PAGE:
- Completion Date: December 2017
- Response Date: March 2018
California State Auditor's Assessment of 1-Year Status: Fully Implemented
6-Month Agency Response
Due to the CSA's system constraints limiting the size of the explanation field, Education submitted the 6-month update via e-mail. Education's response demonstrates actions taken that fully resolve the recommendation.
- Completion Date: August 2017
- Response Date: September 2017
California State Auditor's Assessment of 6-Month Status: Partially Implemented
The California Department of Education's (CDE) 6-month response states that it has fully implemented the recommendation through the annually updated Local Control and Accountability Plans (LCAPs) produced by school districts statewide, the California school assessment mechanism known as the Dashboard, and training it conducted in 2016 and 2017. CDE also states that it has provided extensive training and guidance related to the LCAP and Dashboard to district and county education administrators. However, the Dashboard feature that illustrates the degree to which students are college and career ready will not be available until the Fall of 2017. Further, it is unclear whether the college and career indicator will include a breakdown of whether schools are offering sufficient access to college coursework. Until this indicator is publicly available and includes information related to college coursework access, the recommendation has not been fully implemented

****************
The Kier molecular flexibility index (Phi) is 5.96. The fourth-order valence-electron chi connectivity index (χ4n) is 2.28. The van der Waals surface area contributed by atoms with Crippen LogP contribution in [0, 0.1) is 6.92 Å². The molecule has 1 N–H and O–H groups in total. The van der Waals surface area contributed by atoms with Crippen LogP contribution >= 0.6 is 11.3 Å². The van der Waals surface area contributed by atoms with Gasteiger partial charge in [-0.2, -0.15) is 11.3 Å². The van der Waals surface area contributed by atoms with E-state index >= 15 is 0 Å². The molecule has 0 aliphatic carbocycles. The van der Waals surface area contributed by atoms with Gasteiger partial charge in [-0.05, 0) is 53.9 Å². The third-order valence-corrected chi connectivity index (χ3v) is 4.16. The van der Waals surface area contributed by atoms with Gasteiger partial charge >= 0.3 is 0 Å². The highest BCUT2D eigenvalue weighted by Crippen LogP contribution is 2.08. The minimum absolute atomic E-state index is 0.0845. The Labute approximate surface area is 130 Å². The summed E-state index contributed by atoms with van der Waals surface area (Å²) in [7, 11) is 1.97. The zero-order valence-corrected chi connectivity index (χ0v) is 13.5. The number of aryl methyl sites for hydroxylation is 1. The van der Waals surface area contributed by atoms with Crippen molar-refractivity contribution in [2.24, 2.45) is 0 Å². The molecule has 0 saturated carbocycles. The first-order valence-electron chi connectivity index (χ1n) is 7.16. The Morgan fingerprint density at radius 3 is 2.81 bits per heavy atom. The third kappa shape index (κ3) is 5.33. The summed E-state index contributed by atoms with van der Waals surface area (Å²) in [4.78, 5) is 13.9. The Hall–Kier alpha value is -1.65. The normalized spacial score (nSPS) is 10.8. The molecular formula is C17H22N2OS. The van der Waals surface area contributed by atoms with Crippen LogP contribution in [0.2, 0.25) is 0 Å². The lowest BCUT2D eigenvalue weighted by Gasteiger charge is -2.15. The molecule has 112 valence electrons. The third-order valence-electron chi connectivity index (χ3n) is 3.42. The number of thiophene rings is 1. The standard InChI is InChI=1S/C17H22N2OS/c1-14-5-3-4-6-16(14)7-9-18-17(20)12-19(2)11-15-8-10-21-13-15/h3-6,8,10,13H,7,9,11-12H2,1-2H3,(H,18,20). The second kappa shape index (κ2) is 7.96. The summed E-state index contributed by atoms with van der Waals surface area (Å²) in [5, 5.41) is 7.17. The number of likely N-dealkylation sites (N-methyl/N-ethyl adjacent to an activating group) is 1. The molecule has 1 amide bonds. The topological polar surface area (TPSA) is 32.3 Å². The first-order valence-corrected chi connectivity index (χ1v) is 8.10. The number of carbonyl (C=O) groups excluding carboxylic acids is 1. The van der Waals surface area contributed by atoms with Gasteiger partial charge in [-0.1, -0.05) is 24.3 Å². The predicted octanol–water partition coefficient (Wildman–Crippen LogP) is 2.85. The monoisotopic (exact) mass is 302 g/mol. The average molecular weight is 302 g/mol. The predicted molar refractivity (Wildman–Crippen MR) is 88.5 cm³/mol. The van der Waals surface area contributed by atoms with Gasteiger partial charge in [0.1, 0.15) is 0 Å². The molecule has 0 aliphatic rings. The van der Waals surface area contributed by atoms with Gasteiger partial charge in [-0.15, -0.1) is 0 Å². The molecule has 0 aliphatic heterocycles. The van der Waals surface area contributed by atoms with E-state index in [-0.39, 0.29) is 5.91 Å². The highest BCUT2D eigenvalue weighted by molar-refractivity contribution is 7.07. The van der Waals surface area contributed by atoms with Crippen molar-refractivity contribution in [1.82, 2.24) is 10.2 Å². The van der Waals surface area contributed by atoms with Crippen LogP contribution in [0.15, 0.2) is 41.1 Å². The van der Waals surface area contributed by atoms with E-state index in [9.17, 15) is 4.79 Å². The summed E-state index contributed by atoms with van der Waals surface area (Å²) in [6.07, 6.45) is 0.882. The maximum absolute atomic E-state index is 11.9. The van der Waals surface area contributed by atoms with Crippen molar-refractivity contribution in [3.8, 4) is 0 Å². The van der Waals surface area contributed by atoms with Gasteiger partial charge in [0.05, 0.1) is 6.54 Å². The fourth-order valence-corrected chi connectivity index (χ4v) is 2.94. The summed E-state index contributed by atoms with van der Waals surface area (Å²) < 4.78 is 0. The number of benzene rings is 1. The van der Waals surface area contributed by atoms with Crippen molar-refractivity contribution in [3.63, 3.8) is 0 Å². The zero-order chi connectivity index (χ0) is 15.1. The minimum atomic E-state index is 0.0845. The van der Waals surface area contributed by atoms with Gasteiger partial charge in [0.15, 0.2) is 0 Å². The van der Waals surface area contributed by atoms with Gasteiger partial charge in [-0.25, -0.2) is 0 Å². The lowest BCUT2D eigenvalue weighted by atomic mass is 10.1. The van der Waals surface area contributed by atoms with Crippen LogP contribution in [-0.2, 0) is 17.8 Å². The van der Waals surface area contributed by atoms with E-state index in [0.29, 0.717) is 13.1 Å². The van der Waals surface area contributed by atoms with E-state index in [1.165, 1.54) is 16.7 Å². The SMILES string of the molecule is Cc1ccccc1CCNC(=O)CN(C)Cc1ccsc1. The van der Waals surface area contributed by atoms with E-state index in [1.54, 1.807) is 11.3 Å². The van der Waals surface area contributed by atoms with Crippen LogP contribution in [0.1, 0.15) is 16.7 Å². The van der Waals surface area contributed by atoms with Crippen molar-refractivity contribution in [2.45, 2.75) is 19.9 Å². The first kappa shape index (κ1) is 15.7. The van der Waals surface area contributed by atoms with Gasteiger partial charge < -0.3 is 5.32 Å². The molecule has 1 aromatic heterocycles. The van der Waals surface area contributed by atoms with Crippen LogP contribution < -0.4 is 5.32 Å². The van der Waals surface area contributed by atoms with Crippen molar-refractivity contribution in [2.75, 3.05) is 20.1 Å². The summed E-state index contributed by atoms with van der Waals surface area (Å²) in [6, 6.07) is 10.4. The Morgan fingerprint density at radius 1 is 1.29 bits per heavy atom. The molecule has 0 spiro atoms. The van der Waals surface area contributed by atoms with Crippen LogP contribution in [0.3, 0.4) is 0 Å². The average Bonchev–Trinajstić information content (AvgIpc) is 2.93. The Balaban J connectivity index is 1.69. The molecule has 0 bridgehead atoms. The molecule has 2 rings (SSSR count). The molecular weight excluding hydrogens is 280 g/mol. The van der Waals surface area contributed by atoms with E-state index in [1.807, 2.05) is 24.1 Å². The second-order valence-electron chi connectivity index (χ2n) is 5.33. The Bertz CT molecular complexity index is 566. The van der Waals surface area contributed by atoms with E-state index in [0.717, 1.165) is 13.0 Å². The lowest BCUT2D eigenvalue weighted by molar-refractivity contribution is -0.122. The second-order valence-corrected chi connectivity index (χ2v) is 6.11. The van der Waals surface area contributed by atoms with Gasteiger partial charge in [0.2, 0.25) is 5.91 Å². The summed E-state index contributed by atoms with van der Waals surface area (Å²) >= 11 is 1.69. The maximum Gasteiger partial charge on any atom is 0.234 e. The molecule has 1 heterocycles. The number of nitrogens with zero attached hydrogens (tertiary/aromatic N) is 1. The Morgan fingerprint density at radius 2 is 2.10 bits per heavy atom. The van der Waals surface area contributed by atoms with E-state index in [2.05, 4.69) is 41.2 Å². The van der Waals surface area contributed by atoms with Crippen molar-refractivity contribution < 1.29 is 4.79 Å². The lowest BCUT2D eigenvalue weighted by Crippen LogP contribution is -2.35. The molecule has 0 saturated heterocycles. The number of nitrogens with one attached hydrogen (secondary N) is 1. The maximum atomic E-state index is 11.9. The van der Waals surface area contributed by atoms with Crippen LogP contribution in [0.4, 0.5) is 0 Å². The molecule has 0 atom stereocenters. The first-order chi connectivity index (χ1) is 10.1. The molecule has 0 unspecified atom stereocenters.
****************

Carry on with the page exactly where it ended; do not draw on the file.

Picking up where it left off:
60-Day Agency Response
Education continues to not concur with the CSA's recommendation. As Education previously indicated, local educational agencies (LEAs) in California now receive most of their funding via the Local Control Funding Formula, which requires that LEAs adopt community-driven local plans that articulate spending needs, accountability goals, and targets around eight state priorities. This funding and accountability structure reflects enacted legislation. In addition, Education does not have a clear legislative directive, nor the necessary funding, to provide training and guidance to districts throughout the state on the creation and application of appropriate district- and school-level access analyses, as recommended by the CSA. LEAs that determine a local need for training and guidance in the area of district- and school-level analyses for college readiness and "a-g" courses can be referred to the University of California for technical assistance.